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Old 09-24-2010, 08:24 PM
Robert Heller
 
Default Configuring BIND to answer to two domain names (four IP addresses)

At Fri, 24 Sep 2010 21:05:25 +0200 CentOS mailing list <centos@centos.org> wrote:

>
> On Fri, Sep 24, 2010 at 20:18, Les Mikesell <lesmikesell@gmail.com> wrote:
> > Probably a waste of time. *If anyone cares, they'll track down the
> > domain and IP range ownership anyway (there are sites that do it
> > automatically). *So unless you've used company aliases in the domain
> > registration and gotten separate isp connections for your addresses the
> > connection will still show.
> >
>
> I know. The domain names _are_ in fact registered to different
> entities, though. The best hint is that the nameservers are on the
> same C block.

Which is still meaningless. Some name servers serve *hundreds* of web
sites, many competing with each other. Often large hosting companies
will serve hundreds of web sites, all with the *same* IP address and
many in competion with each other. As a line of reasearch, this is
somewhat fruitless. And it is doubtful anyone would really care --
anyone who is tech savey enough to know how use dig, whois, etc. knows
how BIND and Apache work and know all about virtual hosting, etc.

>
>

--
Robert Heller -- Get the Deepwoods Software FireFox Toolbar!
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Old 09-24-2010, 08:28 PM
Dotan Cohen
 
Default Configuring BIND to answer to two domain names (four IP addresses)

On Fri, Sep 24, 2010 at 22:24, Alexander Dalloz <ad+lists@uni-x.org> wrote:
> http://www.zytrax.com/books/dns/
>
> That is a good source to read up about bind configuration.
>
> As a sidenote please be aware, that if someone directly queries your
> ns1.exampleA.com for exampleB.com zone records he will get proper
> answers. If you would need to prevent this for any reason you would need
> a extended bind config design using views.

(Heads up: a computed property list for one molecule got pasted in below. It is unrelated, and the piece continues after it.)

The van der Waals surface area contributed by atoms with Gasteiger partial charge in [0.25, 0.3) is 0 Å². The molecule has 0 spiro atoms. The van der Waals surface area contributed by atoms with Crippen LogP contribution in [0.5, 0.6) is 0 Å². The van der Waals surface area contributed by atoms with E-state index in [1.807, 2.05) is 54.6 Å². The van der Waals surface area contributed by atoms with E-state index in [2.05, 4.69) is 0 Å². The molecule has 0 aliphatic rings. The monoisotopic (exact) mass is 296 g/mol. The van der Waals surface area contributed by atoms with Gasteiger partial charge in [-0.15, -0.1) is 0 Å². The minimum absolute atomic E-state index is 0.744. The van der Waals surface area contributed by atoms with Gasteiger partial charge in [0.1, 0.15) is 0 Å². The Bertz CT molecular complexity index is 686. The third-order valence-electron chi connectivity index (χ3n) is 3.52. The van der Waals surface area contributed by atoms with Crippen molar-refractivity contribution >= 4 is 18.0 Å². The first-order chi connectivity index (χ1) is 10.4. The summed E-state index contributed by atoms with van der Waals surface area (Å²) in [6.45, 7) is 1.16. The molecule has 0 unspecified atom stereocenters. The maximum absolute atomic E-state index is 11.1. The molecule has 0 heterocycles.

>
> While the zytrax book has lessons about views you can too find a resource in
>
> http://www.cymru.com/Documents/secure-bind-template.html
>

Wow, thank you! There is some good reading there, especially the
security link. Lots of little holes to exploit!

I will be up for the night!

--
Dotan Cohen

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Old 09-24-2010, 08:30 PM
Dotan Cohen
 
Default Configuring BIND to answer to two domain names (four IP addresses)

On Fri, Sep 24, 2010 at 22:24, Robert Heller <heller@deepsoft.com> wrote:
> Which is still meaningless. *Some name servers serve *hundreds* of web
> sites, many competing with each other. *Often large hosting companies
> will serve hundreds of web sites, all with the *same* IP address and
> many in competion with each other. *As a line of reasearch, this is
> somewhat fruitless. *And it is doubtful anyone would really care --
> anyone who is tech savey enough to know how use dig, whois, etc. knows
> how BIND and Apache work and know all about virtual hosting, etc.
>

Agreed 100%. But I'm not the only decision-maker and I'm learning in
the process anyway. This seems to be a rite-of-passage that I should
have gone through some time ago.

--
Dotan Cohen

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Old 09-24-2010, 08:39 PM
Dotan Cohen
 
Default Configuring BIND to answer to two domain names (four IP addresses)

On Fri, Sep 24, 2010 at 22:24, Robert Heller <heller@deepsoft.com> wrote:
>> So, then, the association of a FQDN with any particular IP address is
>> only done in the domain name's control panel where the nameservers are
>> set?
>
> It is in bind's database (zone files). *In named.conf you associate
> domains (all but the leftmost part of the FQDN) with zone files and
> zone files map from hostnames (left-most part of the FQDN) to ip
> addresses.
>

Thank you. That is quite what I had suspected, and of course the zone